Re: Car Service Rules

Bill Keene <wakeene@...>

Hello Jim & Group,

I have been lurking on this thread and have greatly enjoyed the knowledge that has been learned. 

That said, I am a bit confused by Jim’s question… Would not any foreign road car loaded in Roseburg head eastward would be considered a proper loading per the Car Service Rules?

I do not believe that the “rules” specifically state that the foreign car must be loaded and shipped to a destination on that specific foreign railroad as long as it is headed more or less in the general direction of that home road. 

Let’s say that load of plywood is billed to a purchaser located in Vinita, Oklahoma, (served by either the MKT or SLSF … I will let you choose which of the two) and that plywood is loaded into a PRR box car. As long as that PRR box car is getting closer to home — closer to Chicago or St. Louis, the two major connection points as an example — the car is being moved in compliance with the Car Service Rules. 

With the general population ratio of foreign road to home road cars on the SP being anywhere from 3 out of three to perhaps 4 out of 5 box cars it is doubtful if there would be an issue or difficulty having an empty foreign road car available to send eastward. 

The above is just my thoughts and a crude understanding of the “rules”. I am looking forward to learning more.

Bill Keene
Irvine, CA

On Sep 6, 2015, at 10:48 AM, jimbetz jimbetz@... [STMFC] <STMFC@...> wrote:

Dan and all,

  Please remember that in all of this thread what -I'm- talking
about/interested in is the ubiquitous box car and not about
special purpose cars or cars with "return to sender" on them
or cars that are "contaminated" by the load(s) they carry.

  Your last response helps - but it still prompts me to ask ... just 
how much effort - or delayed delivery to the shipper - did the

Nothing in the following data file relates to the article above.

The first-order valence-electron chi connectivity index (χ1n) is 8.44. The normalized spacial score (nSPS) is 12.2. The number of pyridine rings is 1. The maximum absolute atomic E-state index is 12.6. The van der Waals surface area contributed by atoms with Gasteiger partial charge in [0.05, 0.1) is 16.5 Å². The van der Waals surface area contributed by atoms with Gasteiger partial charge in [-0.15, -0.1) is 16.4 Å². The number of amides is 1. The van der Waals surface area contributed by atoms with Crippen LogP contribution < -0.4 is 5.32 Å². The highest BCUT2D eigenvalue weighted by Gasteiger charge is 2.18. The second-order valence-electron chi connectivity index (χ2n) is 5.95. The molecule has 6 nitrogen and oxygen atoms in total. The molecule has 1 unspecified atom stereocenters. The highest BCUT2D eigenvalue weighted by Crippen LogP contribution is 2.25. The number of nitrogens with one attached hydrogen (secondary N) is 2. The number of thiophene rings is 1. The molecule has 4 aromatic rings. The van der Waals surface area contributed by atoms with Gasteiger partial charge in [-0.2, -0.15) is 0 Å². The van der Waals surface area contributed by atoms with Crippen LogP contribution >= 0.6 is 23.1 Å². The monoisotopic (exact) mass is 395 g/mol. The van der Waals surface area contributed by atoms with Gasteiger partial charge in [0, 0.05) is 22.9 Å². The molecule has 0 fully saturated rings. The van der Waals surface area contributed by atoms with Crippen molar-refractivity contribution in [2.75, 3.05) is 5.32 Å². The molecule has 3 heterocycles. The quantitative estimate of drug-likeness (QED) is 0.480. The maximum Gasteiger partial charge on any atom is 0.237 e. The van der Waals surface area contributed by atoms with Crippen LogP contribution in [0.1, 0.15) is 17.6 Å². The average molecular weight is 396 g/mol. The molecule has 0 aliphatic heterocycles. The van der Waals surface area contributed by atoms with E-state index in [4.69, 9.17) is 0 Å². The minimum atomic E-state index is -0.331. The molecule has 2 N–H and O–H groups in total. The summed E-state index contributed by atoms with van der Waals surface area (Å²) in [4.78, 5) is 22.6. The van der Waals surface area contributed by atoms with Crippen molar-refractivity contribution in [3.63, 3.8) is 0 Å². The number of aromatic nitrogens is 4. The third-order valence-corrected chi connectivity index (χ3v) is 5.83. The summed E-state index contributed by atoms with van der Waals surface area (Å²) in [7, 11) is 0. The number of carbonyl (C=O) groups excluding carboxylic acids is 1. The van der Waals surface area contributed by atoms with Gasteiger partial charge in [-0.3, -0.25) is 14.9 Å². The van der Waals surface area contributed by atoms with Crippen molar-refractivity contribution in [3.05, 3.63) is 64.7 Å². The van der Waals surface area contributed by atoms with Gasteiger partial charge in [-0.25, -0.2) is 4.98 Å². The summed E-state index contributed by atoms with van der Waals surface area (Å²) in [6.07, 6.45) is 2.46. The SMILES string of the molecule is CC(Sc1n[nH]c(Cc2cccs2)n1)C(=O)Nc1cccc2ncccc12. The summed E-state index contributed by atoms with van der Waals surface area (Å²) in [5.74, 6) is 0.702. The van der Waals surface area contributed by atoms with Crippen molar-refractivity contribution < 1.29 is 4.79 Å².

RRs really go to in order to satisfy the car service rules?
  I'm guessing that most shippers were unhappy with any delays 
in the delivery of the car (for most loads for most shippers).  
Storing product (what ever product it is) for extended time can 
be a problem for the shipper (additional cost).  

  Using the Roseburg plywood mill as an example - I would
suspect that the car service rules (using a foreign car) were
primarily used for cars that were already in Roseburg ...
that were being continuously re-supplied by empties from
Eugene.  And those re-supply empties would definitely be
using/considering the car service rules.  I'm operating 
under the assumption that Roseburg - as a city/area -
had a definite imbalance in terms of loads in -vs- loads
out ... the mills there would be producing far more loads
than would be 'consumed' by the population/industries
in Roseburg.  So there had to be a constant supply of 
empties coming to Roseburg from Eugene (and possibly
  But if the supply of foreign empties wasn't keeping up with 
the demand - right there in Roseburg - then I would expect
that Roseburg (and then Eugene) would be using whatever
box car is available ... even if it meant sending a GN or an
SP car to St. Louis.
  In fact - if I understand the basic idea of "keeping the cars
busy (loaded more than not)" correctly ===> any box car 
that took a -load- to Roseburg  would probably be the 
"first choice" for a car to be loaded in Roseburg.  Yes,
they would have tried to use the car service rules - but
it doesn't make a lot of sense to haul that car empty to
Eugene ... and another empty from Eugene to Roseburg ...
in order to satisfy the car service rules.

  Your response seems to imply that it was actually more
profitable to use a foreign car for a shipment to a foreign
destination.  I 'sort of' understand why you are saying that - 
but it just doesn't seem to "fit" with my understanding of 
how revenue flowed for loaded cars versus empties.
  My suspicion is that the reluctance to send home road
cars off road would be directly related to longer term
trends (over time) - rather than the immediate need to
supply a car for a load (now/short term).  And similarly
if the car is from a foreign road ... but the load isn't to a
destination that makes sense (by the car service rules).
  In fact the car service rules themselves have "wiggle
words" in them in that the further you go down the list
the less "correspondence" there is between the destination
and the owning RR.

  Yes, obviously, if the car selected can be loaded, 
transported, and unloaded ... all on home rails and 
using a home road car ... the revenue was significantly
increased for the RR ===> assuming that it was going
to a destination where it can easily be re-used for 
another load.  Going anywhere.  But I also suspect
that those kind of loads were relatively rare (for box

  Am I all wet here or do I have the basics right?

                                                                           - Jim B.

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